Elmer’s “Hot T”

Elmer’s “Hot T”

Those of you who are regular readers of this column know that I rarely dive into early hot rod territory. Sure, we’ve dipped into the ’40s a number of times, but lately I’ve been interested in subjects that go back even earlier. Mid-’40s? Late-’30s? Nope. We’re talking early-’30s—the time of gow jobs, soup-ups and other creative creations.

Earlier this week, I was rummaging through a thread on the subject and the wheels started turning. There’s so much to like about these machines. They’re lightweight, simple and undeniably traditional. Although some feature a variety of rare parts, you could build one with pretty basic components and gradually improve it as time goes on. Generally speaking, complex and or/expensive tools aren’t required. Oh and, when they’re all said and done, they look like a hell of a lot of fun to drive.


Two summers ago, Don Nowell told me about his father’s hot rod that he drove in the ’30s. The car was a Model T roadster—stripped down and hopped up by one of Indy racer Ernie Tripplet’s mechanics. Full-fendered and riding on Buffalo wire wheels, the jet-black Ford ran a four-banger equipped with a Frontenac head, Winfield carb and a drilled crankshaft. Pretty trick stuff.

As I studied the photos, I began to really appreciate the car. The swoop of the fenders. The smooth spare tire cover. The chopped and raked windshield. Then there are the details. The grille medallions. The radiator shell ornament. The exterior fuel pressure pump. It’s classy; it’s quick.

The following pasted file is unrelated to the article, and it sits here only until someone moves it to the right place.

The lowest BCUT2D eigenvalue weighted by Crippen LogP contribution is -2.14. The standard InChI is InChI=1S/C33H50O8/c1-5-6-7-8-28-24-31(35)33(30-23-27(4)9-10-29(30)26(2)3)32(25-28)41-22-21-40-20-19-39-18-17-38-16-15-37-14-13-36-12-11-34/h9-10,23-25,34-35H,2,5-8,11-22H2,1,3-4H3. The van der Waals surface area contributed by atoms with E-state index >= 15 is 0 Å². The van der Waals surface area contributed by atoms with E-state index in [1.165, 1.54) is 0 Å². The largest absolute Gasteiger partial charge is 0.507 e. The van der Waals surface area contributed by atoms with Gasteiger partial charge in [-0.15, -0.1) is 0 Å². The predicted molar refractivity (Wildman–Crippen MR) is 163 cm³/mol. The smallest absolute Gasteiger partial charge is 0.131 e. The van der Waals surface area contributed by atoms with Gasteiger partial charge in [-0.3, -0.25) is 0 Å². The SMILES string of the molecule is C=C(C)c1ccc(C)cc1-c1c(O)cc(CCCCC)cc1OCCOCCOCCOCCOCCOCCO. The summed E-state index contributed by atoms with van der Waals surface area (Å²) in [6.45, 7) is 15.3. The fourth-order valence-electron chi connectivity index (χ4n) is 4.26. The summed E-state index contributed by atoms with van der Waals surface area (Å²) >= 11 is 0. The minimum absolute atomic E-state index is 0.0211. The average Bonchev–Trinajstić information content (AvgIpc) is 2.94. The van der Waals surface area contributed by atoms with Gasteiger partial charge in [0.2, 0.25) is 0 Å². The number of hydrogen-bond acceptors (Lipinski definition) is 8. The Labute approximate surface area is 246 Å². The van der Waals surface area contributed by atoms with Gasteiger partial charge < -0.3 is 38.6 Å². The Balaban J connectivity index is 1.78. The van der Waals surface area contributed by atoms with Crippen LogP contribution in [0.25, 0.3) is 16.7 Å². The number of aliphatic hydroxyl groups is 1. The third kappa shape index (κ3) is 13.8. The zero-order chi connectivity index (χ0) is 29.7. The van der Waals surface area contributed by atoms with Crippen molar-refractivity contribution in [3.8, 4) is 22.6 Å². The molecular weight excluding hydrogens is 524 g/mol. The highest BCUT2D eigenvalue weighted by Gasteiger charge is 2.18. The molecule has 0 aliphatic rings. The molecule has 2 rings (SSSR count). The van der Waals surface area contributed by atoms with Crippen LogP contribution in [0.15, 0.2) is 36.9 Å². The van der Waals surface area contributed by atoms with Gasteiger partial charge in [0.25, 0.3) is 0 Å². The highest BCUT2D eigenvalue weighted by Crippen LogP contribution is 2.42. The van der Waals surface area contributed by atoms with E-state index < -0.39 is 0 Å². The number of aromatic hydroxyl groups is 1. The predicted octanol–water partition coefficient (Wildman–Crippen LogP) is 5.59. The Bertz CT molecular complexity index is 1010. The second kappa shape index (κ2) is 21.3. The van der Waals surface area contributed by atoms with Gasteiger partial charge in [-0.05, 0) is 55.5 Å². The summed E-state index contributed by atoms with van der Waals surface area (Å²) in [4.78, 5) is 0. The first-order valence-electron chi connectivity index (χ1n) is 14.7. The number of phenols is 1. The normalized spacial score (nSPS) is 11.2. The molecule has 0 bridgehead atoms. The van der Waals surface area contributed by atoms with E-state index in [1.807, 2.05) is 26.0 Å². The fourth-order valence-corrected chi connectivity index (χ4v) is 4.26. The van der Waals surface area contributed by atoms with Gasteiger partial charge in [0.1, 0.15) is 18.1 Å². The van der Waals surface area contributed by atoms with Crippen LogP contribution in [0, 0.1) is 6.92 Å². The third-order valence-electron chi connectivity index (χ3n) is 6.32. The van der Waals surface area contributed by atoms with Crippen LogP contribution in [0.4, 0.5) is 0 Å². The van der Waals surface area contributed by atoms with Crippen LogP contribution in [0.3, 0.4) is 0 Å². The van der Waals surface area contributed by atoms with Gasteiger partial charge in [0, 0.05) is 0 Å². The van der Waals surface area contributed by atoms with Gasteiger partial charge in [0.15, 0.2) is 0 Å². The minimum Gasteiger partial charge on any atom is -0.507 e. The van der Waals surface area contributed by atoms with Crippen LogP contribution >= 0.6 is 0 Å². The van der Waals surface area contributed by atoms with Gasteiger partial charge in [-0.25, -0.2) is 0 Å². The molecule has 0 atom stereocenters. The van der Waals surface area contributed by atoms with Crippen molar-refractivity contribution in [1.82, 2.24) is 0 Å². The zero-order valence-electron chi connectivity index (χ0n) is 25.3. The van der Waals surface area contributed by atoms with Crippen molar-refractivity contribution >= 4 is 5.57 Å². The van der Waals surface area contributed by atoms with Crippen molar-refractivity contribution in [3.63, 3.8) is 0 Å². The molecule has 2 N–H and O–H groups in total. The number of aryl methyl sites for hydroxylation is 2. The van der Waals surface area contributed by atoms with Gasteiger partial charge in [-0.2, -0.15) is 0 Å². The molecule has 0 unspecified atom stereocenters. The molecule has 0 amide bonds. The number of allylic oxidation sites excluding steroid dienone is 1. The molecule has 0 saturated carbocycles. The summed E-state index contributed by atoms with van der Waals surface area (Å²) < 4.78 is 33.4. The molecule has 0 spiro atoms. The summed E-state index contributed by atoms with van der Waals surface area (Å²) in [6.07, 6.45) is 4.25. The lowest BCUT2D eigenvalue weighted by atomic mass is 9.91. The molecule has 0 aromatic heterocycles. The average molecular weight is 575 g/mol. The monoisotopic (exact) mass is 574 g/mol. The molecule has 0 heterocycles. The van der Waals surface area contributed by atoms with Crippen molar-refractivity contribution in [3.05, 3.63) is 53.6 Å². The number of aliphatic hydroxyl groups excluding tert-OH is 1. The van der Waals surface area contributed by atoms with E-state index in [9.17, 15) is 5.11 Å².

Then there’s the scene as a whole. The hedges. The houses. The cars parked in the street. It’s early-’30s Los Angeles and we’re getting a rare glimpse into the way it was. Yes, the photos are invaluable, but the notes on the back provide context. They bring the images to life in a way nobody else can.


Both Don and his father, Elmer, have since passed away. We ran some of these pictures in our Don Nowell profile back in Rodder’s Journal #76. We didn’t, however, have space to show what was on the backs. I took these snapshots for reference in 2017, and it’s not likely I’ll ever see the original photos ever again. There’s no time like the present to share them. So, without further ado, let’s wind down the week with Elmer’s “Hot T.”

Joey Ukrop

 Photos from the Nowell family collection.

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